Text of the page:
The Twelve Days of Christmas, GNU make style

Well, it’s Christmas Day in the States today, and while we’re all recovering from the gift-opening festivities, I thought this would be the perfect time for a bit of fun with GNU make. And what better subject matter than the classic Christmas carol “The Twelve Days of Christmas”? Its repetitive structure is perfect for demonstrating how to use several of GNU make’s built-in functions for iteration, selection and sorting. This simple makefile prints the complete lyrics to the song:

L01=Twelve drummers drumming,
L02=Eleven pipers piping,
L03=Ten lords-a-leaping,
L04=Nine ladies dancing,
L05=Eight maids-a-milking,
L06=Seven swans-a-swimming,
L07=Six geese-a-laying,
L08=Five golden rings,
L09=Four calling birds,
L10=Three french hens,
L11=Two turtle doves, and
L12=A partridge in a pear tree!
LINES=12 11 10 09 08 07 06 05 04 03 02 01
DAYS=twelfth eleventh tenth ninth \
eighth seventh sixth fifth \
fourth third second first
$(foreach n,$(LINES),\
$(if $(X),$(info ),$(eval X=X))\
$(info On the $(word $n,$(DAYS)) day of Christmas,)\
$(info my true love gave to me)\
$(foreach line,$(wordlist $n,12,$(sort $(LINES))),\
$(info $(L$(line)))))
all: ; @:

By count, most of the lines here just declare variables, one for each item mentioned in the song. Note how the items are ordered: the last item added is given the lowest index. That means that to construct each verse we simply enumerate every item in the list, in order, starting with the new item in each verse.

Line 18 is where the real meat of the makefile begins. Here we use GNU make’s foreach function to iterate through the verses. $(foreach) takes three arguments: a name for the iteration variable, a space-separated list of words to assign to the iteration variable in turn, and a body of text to expand repeatedly, once for each word in the list. Here, the list of words is given by LINES, which lists the starting line for each verse, in order — that is, the first verse starts from line 12, the second from line 11, etc. The text to expand on each iteration is all the text on lines 19-23 of the makefile — note the use of backslashes to continue each line to the next.

Line 19 uses several functions to print a blank line before starting the next verse, if we’ve printed a verse already: the $(if) function, which expands its second argument if its first argument is non-empty, and its third argument if its first argument is empty; the $(info) function to print a blank line; and the $(eval) function to set the flag variable. The first time this line is expanded, X does not exist, so it expands to an empty string and the $(if) picks the “else” branch. After that, X has a value, so the $(if) picks the “then” branch.

Lines 20 and 21 again use $(info) to print output — this time the prelude for the verse, like “On the first day of Christmas, my true love gave to me”. The ordinal for each day is pulled from DAYS using the $(word) function, which extracts a specified word, given by its first argument, from the space-separated list given as its second argument. Here we’re using n, the iteration variable from our initial $(foreach) as the selector for $(word).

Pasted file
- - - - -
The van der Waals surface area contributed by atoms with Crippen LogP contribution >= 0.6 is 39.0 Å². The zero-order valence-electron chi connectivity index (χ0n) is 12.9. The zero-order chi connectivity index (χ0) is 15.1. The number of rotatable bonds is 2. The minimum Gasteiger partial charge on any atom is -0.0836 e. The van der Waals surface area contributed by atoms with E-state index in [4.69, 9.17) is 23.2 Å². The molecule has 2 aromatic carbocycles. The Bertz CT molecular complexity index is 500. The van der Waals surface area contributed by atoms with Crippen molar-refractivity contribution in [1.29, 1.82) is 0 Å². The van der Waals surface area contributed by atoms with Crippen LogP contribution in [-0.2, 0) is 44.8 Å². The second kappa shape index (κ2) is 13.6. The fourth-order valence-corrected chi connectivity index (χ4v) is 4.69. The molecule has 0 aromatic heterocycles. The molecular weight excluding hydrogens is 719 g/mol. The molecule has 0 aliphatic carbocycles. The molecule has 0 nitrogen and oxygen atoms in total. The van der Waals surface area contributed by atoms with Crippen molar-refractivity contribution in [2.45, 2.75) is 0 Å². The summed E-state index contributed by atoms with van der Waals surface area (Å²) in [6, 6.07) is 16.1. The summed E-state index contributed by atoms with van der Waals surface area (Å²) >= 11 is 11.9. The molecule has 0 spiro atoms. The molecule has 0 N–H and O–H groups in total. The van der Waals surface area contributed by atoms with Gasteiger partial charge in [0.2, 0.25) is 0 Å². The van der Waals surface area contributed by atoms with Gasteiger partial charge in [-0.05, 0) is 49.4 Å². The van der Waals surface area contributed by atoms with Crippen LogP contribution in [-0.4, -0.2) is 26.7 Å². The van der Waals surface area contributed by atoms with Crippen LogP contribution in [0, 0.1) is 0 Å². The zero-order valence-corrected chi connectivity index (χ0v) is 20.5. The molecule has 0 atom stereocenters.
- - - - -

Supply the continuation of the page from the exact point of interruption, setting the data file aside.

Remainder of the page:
Line 22 uses $(foreach) again, this time to iterate through the lines in the current verse. We use line as the iteration variable. The list of words is given again by LINES except now we’re using $(sort) to reverse the order, and $(wordlist) to select a subset of the lines. $(wordlist) takes three arguments: the index of the first word in the list to select, the index of the last word to select, and a space-separated list of words to select from. The indices are one-based, not zero-based, and $(wordlist) returns all the words in the given range. The body of this $(foreach) is just line 23, which uses $(info) once more to print the current line of the current verse.

Line 25 has the last bit of funny business in this makefile. We have to include a make rule in the makefile, or GNU make will complain *** No targets. Stop. after printing the lyrics. If we simply declare a rule with no commands, like all:, GNU make will complain Nothing to be done for `all’.. Therefore, we define a rule with a single “no-op” command that uses the bash built-in “:” to do nothing, combined with GNU make’s @ prefix to suppress printing the command itself.

And that’s it! Now you’ve got some experience with several of the built-in functions in GNU make — not bad for a Christmas day lark:

  • $(eval) for dynamic interpretation of text as makefile content
  • $(foreach), for iteration
  • $(if), for conditional expansion
  • $(info), for printing output
  • $(sort), for sorting a list
  • $(word), for selecting a single word from a list
  • $(wordlist), for selecting a range of words from a list

Now — where’s that figgy pudding? Merry Christmas!

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